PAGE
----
"A lot of members would like to see us modify in some way the rules and then use them," Webster said. "Right now we don't use our rules. We circumvent them every day and that's the problem."

Several Republicans voiced their reaction to the McCarthy news on Twitter:

[Blog Editor: Go to Daily Signal to view the numerous GOP Tweets]

Democrats, who will likely support House Minority Leader Nancy Pelosi for speaker, used the opportunity to attack their political adversaries.

[Blog Editor: Go to Daily Signal to view the numerous Dem Tweets]

Rep. Paul Ryan, R-Wis., who was going to nominate McCarthy at today's meeting, reiterated he would not seek the job himself.

Kevin McCarthy is best person to lead the House, and so I'm disappointed in this decision. Now it is important that we, as a Conference, take time to deliberate and seek new candidates for the speakership. While I am grateful for the encouragement I've received, I will not be a candidate. I continue to believe I can best serve the country and this conference as Chairman of the Ways and Means Committee.

Another Republican, Rep. Trey Gowdy of South Carolina, said he was uninterested in the job. Gowdy is currently leading the House's Benghazi investigation, which became an issue for McCarthy after he suggested the House investigation had hurt former Secretary of State Hillary Clinton's poll numbers. McCarthy apologized for his comments and told reporters Thursday those comments were a factor in his decision.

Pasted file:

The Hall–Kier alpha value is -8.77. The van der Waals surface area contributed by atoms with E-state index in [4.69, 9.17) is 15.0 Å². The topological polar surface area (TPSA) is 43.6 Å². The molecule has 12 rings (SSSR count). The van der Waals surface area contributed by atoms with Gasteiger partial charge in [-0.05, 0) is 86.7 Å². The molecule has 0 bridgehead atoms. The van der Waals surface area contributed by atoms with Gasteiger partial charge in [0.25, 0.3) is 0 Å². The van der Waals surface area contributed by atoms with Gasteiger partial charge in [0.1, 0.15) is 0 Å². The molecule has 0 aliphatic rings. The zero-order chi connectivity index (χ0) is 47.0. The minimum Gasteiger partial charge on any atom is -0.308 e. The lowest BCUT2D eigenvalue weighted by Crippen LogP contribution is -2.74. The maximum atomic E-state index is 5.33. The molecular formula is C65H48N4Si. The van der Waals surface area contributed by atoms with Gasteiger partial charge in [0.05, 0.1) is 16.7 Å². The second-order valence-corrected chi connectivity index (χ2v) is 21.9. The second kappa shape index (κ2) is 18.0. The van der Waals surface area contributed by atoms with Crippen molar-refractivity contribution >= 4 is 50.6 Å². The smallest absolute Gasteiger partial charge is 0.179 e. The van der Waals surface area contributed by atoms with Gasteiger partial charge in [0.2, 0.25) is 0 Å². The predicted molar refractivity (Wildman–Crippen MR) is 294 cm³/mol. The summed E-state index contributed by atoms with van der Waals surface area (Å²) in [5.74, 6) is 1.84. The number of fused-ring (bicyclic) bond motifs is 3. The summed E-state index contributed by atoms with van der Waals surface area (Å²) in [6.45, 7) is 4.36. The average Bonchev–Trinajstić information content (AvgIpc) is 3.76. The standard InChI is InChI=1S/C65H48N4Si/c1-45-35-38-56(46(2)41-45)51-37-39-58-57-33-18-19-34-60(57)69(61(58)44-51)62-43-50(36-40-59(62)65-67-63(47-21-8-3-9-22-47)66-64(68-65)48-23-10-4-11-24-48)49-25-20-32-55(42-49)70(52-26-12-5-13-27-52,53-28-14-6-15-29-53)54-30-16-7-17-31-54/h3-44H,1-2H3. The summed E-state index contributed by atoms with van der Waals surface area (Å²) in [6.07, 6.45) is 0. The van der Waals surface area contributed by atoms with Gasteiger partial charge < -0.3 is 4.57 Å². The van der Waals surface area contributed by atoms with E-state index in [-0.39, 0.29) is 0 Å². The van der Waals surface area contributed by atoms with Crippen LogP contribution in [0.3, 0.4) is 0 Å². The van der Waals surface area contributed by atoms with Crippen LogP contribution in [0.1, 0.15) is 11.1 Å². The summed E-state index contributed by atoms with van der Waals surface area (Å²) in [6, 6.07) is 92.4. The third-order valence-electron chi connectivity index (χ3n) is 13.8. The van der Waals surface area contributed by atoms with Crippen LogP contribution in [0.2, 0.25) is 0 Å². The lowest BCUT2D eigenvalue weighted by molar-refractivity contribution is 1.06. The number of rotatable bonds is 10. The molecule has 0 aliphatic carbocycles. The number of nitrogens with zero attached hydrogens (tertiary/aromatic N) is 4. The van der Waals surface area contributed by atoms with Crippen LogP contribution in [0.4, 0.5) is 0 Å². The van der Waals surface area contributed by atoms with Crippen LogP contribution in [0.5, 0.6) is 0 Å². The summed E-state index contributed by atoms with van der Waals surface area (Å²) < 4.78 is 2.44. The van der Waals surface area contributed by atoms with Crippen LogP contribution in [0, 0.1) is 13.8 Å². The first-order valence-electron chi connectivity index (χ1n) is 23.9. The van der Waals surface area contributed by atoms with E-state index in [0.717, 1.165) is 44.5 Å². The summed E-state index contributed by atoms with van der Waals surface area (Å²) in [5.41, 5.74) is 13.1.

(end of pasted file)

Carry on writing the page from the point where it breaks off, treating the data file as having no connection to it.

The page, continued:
Yesterday, at the monthly Conversations with Conservatives event on Capitol Hill, The Daily Signal interviewed lawmakers about their expectations for the next speaker:

Published by The Daily Signal 
Published on Oct 7, 2015 
 At the monthly Capitol Hill gathering Conversations with Conservatives, six lawmakers gave their take on the leadership fight and shared what they want from their new speaker.

In the lead up to today's meeting, the Freedom Caucus, which is credited with pressuring Boehner to retire early, vowed to band together as a group and vote for Webster as a powerful voting bloc.

Rep. Dave Brat, R-Va., mentioned upon leaving the meeting that "everyone's surprised" and reiterated again that the Freedom Caucus, and other conservatives, are calling for a more open legislative process, where rank-and-file lawmakers could put bills and amendments on the House floor and have a larger say in picking committee chairmen.

"The whole conference was moving toward a better process," Brat said. "Right after John Boehner stepped down the whole conference was moving toward more inclusion of members, chairs that run the meetings, regular order."

"I don't view it that way [as a victory]," he added. "I want the conference and the country to make progress."

Brat noted that several policy issue confront Congress, including a debate over the debt limit, government spending, and Russia's airstrikes in Syria.

Rep. Steve King, R-Iowa, explained why he nominated Webster to speaker.

"It was about principle over power," King said, "It was about overhauling this House, and turning this pyramid of power upside down, and letting the members be in charge, and running things through the regular order."

Another Republican, Rep. Louie Gohmert of Texas, also stressed process over personality.

"[Boehner] became speaker and he became Nancy Pelosi in the way he ran things, not in what he supported, but in the way he ran things," the Texas Republican said. "It was a top down, this is the way we're going to do it."

Gohmert, who challenged Boehner for speaker in January, added, "We need a speaker who allows the Members of the House to participate."

Melissa Quinn and Josh Siegel contributed to this story.
McCarthy says NO as Speaker
John R. Houk
© October 8, 2015
Kevin McCarthy Drops Out of House Speaker Race: 'It's Best We Have a New Face'

Rob Bluey is editor in chief of The Daily Signal, the multimedia news organization of The Heritage Foundation. Send an email to Rob.